Got to Maples shortly after 8 when office opens and while getting out of car at HQ a calling Ringed Kingfisher flew up the canyon over Hwy. 187 and turned around at the big incline just north of park entrance. My first one there in over a hundred visits, though I know others have gotten lucky. Pretty small tight creeks for RingKings up there. We went straight to the trailhead parking lot to try to beat the heat up the canyon. Right when we got out of the car the RingKing flew over calling again, flying up the main (Sab. Riv.) canyon, over the day use area towards the Maples Trail.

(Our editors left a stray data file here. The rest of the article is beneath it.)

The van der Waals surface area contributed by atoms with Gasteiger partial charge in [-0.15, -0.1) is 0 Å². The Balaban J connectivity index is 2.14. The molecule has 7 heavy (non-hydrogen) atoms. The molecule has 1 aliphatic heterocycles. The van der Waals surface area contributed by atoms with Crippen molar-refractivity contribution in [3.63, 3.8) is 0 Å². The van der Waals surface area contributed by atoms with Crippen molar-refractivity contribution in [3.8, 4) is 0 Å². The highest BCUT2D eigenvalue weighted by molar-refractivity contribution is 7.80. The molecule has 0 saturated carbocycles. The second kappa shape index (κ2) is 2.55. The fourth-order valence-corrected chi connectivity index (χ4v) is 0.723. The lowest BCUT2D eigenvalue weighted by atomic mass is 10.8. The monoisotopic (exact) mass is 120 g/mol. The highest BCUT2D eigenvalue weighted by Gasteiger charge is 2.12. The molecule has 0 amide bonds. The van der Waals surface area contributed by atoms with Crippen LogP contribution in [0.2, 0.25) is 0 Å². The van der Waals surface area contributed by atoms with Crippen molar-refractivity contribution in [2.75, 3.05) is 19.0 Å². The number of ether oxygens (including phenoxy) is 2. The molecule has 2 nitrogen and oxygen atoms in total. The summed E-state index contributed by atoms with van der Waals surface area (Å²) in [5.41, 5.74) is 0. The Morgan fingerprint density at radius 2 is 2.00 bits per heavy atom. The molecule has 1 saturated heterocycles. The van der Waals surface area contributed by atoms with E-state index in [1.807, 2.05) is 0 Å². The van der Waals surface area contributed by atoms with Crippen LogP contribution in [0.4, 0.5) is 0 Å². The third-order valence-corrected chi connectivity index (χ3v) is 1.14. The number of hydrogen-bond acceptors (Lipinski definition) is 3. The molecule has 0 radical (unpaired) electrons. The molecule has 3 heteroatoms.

Betweeen HQ and the parking lot, slowly cruising the road I heard a group of begging juv. Yellow-throated Warbler, and a couple Olive Sparrow. Some juvenile Rufous-crowned Sparrows were at the feeding station, with ads., and more were up the trail. It was soooooo quiet for birdsong going up the canyon compared to the prior few months it was amazing. A little bit of song here and there, but not much. Still a few Indigo Bunting singing, saw one greenie Painted, no adults, a handful of Red-eyed Vireo and White-eyed Vireo singing, 3 Hutton's, but not one Yellow-throated Vireo was heard. A Blue Grosbeak looked like it was still involved in nesting. Blue-gray Gnatcatcher was the most numerous of the migratory passerine nesters there, a dozen or so total, one family group of just fledged young. One Black-and-white Warbler sang a bit, sounded like a first summer bird to me. I heard one begging warbler event far up a hillside that surely was Golden-cheeked, but I couldn't see them. HQ said someone had one or some yesterday (28th) still. Heard a couple Louisiana Waterthrush chips, but did not see one. Heard a Black-capped Vireo way up a hillside. No Acadian Flycatcher (early for that), Ash-throats gone (normal for that), heard a bunch of Canyon Wrens, saw one well on cliff at the main pond, hunting the underside of an overhang, while hanging upside down with the ease of it being rightside up. A few Eastern Wood-Pewee still, heard two White-tipped Dove. Did not see a Zone-tail, heard only a Scrub-Jay. The bird of the day that got away was likely a Least Flycatcher I only saw for a moment. Would have been a first of fall. Have had them in latest July locally.